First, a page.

"Another day to live through. Better get started. "
This post is part of the Vincent Price Blogaathon, hosted by Reelweeigie Miget Reivews and Cinematic Catharsis. Find more great posts in this blogation here.
When I was thinking about a film to write about for this blogathon so many of my favorite Vincent Price films came to mind - The Fall of the House of Usher, House on Haunted Hill, Laura. But I figured what better film to watch when you're shut inside during a global pandemic than a film about a man alone in the world with vampires?
While normally I would concentrate on what really draws me to The Last Man on Earth (1964), its religious subtext and bleak, existential dread, given that this blogathon is about the last man himself, I would like to focus on Price's work in this film.
Adapted from Richard Mattheson's novel I Am Legend (1954), Last Man on Earth is hailed as one of the most faithful adaptations of the book in contrast to the two other major adaptations, Omega Man (1971) and I Am Legend (2007). Mattheson himself noted this about the film, though he did not actually like it, using a pseudonym to pen the screenplay. He believed that Price was miscast for the part noting that Harrison Ford would have been the best choice.
Needless to say, Price did play the role with is usual style and flair.
If you haven't seen the film, I suggest you watch it before reading any further...
The Last Man on Earth opens with a sunrise and what appears to be a desolate cityscape. Getting closer we see bodies lying in the streets, in doorway, and on piles of construction materials. Quick cuts show us more and more, like images out of a wartime magazine. It is truly bleak.
It is among the dead that we are introduced to Price's character, Robert Morgan, who is sleeping. Once awake, Morgan narrates in a way that only Price could do. We get the picture of a lonely existence of mundane routine. Everything that we need to know about what is going on the present is situated within those first few shots. Coupled with the eeriness of Price's narration, we get the sense that Morgan has not only fallen into a routine, but has no belief he will ever break that routine.
Morgan goes through phases, we see him perform his mundane tasks almost lost in the ritual of it. Until he, like everyone in a zombie film, becomes too complaisant with the idea that he is alone and doesn't make it home before sunset. This jolt of coming so close to death prompts a resurgence of his scientific endeavors. This along with the appearance of a dog, a living dog, fuels Morgan efforts to understand and figure out the disease.
In the end, Morgan encounter a woman, who is a spy for a group of vampires who espouse the creed "better living through chemistry", and look to kill Morgan as he has killed members of their group. Ironically, Morgan, having given a blood transfusion to the woman he just met, saved her through his antibodies. And yet he had to die, the last man on earth.
The Last Man on Earth, distributed through American International, having been picked up from Hammer after British censors did not approved the film's subject matter. Can you image how good this film would have been as a 60's era Hammer film? Filming took place in Rome, which totally looks like L.A., since I haven't been to L.A. since we lived there when I was 5 - but yeah, it's totally L.A. The film is really interesting time for Vincent, as it drops between Comedy of Terrors (1964) and Masque of Red Death (1964), two of my other favorite Price AIP films. It seems like the marketing for this film didn't know what to do with it, and looked to market the film as if it were part of the Corman Poe cycle. The American poster for the film oozes with a gothic vibe - a Victorian looking mansion, and a ghost like figure of a woman adjacent to a large picture of a worried Price. And of course, a frail distressed woman in a state of undress. All of which do not appear in the film, which is fine with me. One of the things I love about mid-20th century genre films, especially those out of AIP and Hammer, is their promotional materials. Just amazing, amazing art produced that in some cases like Last Man on Earth, have nothing to do with the film itself.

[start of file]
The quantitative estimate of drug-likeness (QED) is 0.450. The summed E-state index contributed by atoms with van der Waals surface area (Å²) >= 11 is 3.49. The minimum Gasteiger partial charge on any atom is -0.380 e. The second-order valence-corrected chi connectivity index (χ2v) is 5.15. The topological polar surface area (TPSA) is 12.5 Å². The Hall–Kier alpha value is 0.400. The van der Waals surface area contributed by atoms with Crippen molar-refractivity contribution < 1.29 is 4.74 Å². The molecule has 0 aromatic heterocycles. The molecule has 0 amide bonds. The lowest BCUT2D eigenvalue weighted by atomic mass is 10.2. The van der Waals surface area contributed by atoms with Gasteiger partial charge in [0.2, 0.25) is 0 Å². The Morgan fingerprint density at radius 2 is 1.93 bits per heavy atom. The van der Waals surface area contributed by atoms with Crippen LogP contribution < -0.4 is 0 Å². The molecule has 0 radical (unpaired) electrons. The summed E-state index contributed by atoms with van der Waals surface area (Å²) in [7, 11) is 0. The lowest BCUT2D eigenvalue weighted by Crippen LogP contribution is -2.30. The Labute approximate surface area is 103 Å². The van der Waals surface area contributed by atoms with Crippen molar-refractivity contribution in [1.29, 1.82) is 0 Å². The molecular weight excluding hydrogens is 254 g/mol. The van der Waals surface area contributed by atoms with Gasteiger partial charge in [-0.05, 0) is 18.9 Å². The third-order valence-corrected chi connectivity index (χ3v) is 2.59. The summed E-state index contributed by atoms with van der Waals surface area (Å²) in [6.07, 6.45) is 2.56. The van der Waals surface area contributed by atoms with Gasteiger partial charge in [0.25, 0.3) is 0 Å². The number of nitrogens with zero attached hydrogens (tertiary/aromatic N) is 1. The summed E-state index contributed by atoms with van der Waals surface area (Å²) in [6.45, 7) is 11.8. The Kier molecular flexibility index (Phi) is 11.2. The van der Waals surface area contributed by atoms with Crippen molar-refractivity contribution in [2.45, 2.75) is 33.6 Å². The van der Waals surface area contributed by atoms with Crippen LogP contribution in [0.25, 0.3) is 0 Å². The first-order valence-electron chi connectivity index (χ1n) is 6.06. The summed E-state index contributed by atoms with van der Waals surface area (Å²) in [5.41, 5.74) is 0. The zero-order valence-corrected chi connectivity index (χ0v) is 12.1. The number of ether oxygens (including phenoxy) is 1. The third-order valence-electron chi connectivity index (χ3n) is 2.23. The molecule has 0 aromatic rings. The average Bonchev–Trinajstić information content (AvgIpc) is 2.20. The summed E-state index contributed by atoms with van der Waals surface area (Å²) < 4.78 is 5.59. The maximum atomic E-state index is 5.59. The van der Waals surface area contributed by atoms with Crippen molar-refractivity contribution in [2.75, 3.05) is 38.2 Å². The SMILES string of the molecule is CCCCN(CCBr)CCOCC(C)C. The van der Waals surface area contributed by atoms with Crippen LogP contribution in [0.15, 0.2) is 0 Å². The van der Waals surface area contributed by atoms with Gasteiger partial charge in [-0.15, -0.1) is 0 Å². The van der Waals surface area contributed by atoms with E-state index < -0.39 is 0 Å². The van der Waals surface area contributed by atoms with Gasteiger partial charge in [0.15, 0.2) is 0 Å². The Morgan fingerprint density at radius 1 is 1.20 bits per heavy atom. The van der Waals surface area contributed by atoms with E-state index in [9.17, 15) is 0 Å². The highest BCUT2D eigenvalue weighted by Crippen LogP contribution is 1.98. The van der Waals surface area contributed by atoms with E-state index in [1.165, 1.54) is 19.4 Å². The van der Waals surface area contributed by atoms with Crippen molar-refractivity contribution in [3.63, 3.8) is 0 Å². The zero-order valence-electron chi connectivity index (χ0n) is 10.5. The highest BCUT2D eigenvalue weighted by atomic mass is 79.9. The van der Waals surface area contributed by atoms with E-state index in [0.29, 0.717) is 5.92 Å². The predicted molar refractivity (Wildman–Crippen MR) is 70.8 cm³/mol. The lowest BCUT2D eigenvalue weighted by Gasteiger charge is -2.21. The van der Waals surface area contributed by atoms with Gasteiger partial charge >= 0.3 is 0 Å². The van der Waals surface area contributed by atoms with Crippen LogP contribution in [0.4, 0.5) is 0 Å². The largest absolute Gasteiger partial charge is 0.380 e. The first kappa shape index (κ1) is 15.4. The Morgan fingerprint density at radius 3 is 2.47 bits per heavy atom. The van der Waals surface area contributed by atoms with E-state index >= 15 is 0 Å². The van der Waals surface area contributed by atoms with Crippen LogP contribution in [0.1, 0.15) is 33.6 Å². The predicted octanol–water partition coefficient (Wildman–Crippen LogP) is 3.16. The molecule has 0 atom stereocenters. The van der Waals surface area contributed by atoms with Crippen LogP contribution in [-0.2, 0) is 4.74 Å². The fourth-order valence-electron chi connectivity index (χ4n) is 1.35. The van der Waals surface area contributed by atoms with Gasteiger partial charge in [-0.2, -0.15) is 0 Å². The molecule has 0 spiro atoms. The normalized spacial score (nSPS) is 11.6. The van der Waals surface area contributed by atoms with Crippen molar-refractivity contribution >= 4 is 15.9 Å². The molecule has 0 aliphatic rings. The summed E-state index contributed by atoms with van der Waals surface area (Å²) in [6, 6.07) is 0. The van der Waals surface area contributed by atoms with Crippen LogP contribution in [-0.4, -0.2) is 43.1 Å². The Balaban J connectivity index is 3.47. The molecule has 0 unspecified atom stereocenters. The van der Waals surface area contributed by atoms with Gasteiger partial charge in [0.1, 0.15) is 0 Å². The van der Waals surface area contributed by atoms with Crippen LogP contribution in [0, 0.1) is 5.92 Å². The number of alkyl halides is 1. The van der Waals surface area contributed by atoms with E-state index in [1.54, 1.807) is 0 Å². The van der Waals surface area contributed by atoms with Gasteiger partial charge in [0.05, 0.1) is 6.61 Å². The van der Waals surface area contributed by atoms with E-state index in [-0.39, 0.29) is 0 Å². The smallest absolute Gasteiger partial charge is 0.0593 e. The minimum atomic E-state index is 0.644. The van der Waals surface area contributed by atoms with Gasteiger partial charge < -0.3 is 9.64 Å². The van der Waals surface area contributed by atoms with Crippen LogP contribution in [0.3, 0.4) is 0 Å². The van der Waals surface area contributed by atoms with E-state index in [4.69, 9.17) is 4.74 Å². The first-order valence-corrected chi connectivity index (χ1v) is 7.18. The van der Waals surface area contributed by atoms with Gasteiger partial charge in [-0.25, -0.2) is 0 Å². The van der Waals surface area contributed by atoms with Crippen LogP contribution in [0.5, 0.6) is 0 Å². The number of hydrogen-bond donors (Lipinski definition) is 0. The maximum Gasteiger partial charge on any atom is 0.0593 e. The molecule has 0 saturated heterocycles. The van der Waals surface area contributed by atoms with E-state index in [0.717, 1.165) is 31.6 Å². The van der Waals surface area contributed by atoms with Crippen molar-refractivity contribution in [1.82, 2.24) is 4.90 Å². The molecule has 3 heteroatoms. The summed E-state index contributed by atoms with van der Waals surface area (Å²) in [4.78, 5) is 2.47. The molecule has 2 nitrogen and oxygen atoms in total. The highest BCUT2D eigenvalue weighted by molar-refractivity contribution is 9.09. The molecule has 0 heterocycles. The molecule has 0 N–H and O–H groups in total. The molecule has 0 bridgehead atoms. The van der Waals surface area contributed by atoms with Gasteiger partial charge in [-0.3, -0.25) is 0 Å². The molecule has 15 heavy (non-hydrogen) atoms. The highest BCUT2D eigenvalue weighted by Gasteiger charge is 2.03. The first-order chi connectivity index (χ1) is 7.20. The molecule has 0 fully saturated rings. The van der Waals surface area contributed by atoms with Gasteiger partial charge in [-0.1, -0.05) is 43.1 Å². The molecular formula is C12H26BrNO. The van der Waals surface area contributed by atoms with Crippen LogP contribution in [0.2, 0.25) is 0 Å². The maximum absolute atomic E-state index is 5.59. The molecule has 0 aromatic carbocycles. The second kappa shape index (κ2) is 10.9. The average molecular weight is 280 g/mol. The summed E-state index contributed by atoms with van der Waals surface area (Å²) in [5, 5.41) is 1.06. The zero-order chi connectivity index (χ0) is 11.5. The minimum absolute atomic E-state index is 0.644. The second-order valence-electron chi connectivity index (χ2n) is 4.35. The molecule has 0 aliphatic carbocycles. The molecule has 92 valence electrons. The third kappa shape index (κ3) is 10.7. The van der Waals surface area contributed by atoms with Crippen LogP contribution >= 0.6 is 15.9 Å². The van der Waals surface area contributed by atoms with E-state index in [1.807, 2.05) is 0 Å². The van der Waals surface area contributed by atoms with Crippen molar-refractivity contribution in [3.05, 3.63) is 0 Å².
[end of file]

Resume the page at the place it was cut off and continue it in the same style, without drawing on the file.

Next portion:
This film still stands up today, and is visually striking in many aspects. It also served as a huge influence on George Romero, who cited it as one of his inspirations for Night of the Living Dead. This is evident in the vampires look, as well as the overall desolate look of the film. At the very least, we have this film to thank for influencing Romero.
As far as Price is concerned, I always enjoy his work, however, I would tend to agree with Matheson, he might have been miscast in this role. When I read the book it wasn't Price that came to mind - it wasn't Harrison Ford either, Matheson's ideal person. Yes, Harrison Ford with George Miller behind the camera. I can only dream of the film that would have been.
If you love Price, like I do, then this film is great. It makes a great double feature with House on Haunted Hill (1958).
The Distracted Blogger
I watch movies. I write about them here. I watch more movies. I get nothing else done.
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